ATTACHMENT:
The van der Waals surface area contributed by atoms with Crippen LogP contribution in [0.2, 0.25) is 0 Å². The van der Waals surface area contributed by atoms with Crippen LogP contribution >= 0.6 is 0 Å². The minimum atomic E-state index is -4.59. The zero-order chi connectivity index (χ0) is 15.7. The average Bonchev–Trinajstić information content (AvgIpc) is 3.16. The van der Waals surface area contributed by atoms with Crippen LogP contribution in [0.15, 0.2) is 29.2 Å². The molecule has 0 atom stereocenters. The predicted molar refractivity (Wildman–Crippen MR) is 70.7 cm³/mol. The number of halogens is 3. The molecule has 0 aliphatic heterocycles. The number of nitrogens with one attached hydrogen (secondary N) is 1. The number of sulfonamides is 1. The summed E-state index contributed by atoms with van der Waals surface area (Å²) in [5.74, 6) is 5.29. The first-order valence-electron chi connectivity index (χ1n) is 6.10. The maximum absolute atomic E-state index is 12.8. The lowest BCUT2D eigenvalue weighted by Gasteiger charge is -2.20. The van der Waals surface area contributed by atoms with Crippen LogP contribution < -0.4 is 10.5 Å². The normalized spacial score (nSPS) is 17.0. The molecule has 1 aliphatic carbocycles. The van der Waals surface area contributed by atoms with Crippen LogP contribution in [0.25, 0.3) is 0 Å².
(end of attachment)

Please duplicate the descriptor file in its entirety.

The van der Waals surface area contributed by atoms with Crippen LogP contribution in [0.2, 0.25) is 0 Å². The van der Waals surface area contributed by atoms with Crippen LogP contribution >= 0.6 is 0 Å². The minimum atomic E-state index is -4.59. The zero-order chi connectivity index (χ0) is 15.7. The average Bonchev–Trinajstić information content (AvgIpc) is 3.16. The van der Waals surface area contributed by atoms with Crippen LogP contribution in [0.15, 0.2) is 29.2 Å². The molecule has 0 atom stereocenters. The predicted molar refractivity (Wildman–Crippen MR) is 70.7 cm³/mol. The number of halogens is 3. The molecule has 0 aliphatic heterocycles. The number of nitrogens with one attached hydrogen (secondary N) is 1. The number of sulfonamides is 1. The summed E-state index contributed by atoms with van der Waals surface area (Å²) in [5.74, 6) is 5.29. The first-order valence-electron chi connectivity index (χ1n) is 6.10. The maximum absolute atomic E-state index is 12.8. The lowest BCUT2D eigenvalue weighted by Gasteiger charge is -2.20. The van der Waals surface area contributed by atoms with Crippen LogP contribution < -0.4 is 10.5 Å². The normalized spacial score (nSPS) is 17.0. The molecule has 1 aliphatic carbocycles. The van der Waals surface area contributed by atoms with Crippen LogP contribution in [0.25, 0.3) is 0 Å².